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Uma Thurman responds to Harvey Weinstein sexual harassment scandal

Uma Thurman attends “The Parisian Woman” Press Meet & Greet at The New 42nd Street Studios on Oct. 18, 2017 in New York City.Image: Slaven Vlasic/Getty Images By Shannon Connellan2017-11-24 00:02:07 UTC “You don’t deserve a bullet.” Actor Uma Thurman, star of Harvey Weinstein-produced films like Kill Bill, has delivered a characteristically dynamite message to the producer this Thanksgiving. It’s the first time Thurman has expanded on her early November statement on Weinstein, who is facing sexual assault and harassment accusations from over 100 women. Posting on Instagram with a Thanksgiving message, Thurman took the opportunity to administer a swipe at Weinstein, paired with a screenshot of her Kill Bill character, The Bride. Thurman doesn’t disclose her specific experience with sexual harassment, but uses the hashtag #MeToo. “Happy Thanksgiving Everyone! (Except you Harvey, and all your wicked conspirators — I’m glad it’s going slowly — you don’t deserve a bullet),” she wrote. H A P P Y T H A N K S G I V I N G I am grateful today, to be alive, for all those I love, and for all those who have the courage to stand up for others. I said I was angry recently, and I have a few reasons, #metoo, in case you couldn’t tell by the look on my face. I feel it’s important to take your time, be fair, be exact, so… Happy Thanksgiving Everyone! (Except you Harvey, and all your wicked conspirators – I’m glad it’s going slowly – you don’t deserve a bullet) -stay tuned Uma Thurman A post shared by Uma Thurman (@ithurman) on Nov 23, 2017 at 12:58pm PST Wow. Thurman first responded to the Weinstein scandal on Nov. 4, on the red carpet at her new play The Parisian Woman. Pressed for comment, Thurman appeared guarded, but undeniably angry. “I’ve learned that when I have spoken in anger, I usually regret the way that I have expressed myself. So I’ve been waiting to feel less angry,” she said. Though Thurman has yet to comment further about the accusations against Weinstein, a 1989 interview in Rolling Stone did the rounds recently, featuring her thoughts on the treatment of women in Hollywood 30 years ago. Has much changed? Source link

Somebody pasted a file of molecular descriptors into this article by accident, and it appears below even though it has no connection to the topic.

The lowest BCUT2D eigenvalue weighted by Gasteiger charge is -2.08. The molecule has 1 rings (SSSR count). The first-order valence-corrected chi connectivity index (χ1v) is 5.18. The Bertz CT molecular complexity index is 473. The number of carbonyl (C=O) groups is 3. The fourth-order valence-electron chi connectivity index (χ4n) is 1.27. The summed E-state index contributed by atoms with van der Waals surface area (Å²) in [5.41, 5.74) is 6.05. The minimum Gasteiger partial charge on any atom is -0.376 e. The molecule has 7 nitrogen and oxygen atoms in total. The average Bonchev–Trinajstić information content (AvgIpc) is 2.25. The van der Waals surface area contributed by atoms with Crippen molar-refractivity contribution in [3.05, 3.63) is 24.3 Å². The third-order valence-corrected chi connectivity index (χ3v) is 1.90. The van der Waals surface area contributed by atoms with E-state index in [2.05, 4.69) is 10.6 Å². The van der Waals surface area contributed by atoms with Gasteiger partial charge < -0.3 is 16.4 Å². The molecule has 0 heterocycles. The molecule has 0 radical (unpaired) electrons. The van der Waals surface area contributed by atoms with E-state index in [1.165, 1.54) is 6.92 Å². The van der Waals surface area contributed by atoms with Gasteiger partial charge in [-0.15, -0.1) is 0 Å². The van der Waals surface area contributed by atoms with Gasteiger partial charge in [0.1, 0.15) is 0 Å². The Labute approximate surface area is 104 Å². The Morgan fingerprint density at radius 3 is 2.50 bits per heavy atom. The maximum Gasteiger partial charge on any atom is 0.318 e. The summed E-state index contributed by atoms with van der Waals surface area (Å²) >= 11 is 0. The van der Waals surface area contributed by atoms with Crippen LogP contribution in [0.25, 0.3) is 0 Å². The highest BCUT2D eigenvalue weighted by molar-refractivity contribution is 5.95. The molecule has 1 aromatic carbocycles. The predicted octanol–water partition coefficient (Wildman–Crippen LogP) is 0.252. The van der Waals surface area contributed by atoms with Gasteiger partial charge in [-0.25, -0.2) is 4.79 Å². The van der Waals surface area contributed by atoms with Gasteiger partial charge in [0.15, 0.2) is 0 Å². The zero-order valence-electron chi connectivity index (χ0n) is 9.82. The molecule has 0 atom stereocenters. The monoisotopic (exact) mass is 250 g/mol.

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F.C.C. Plan to Roll Back Net Neutrality Worries Small Businesses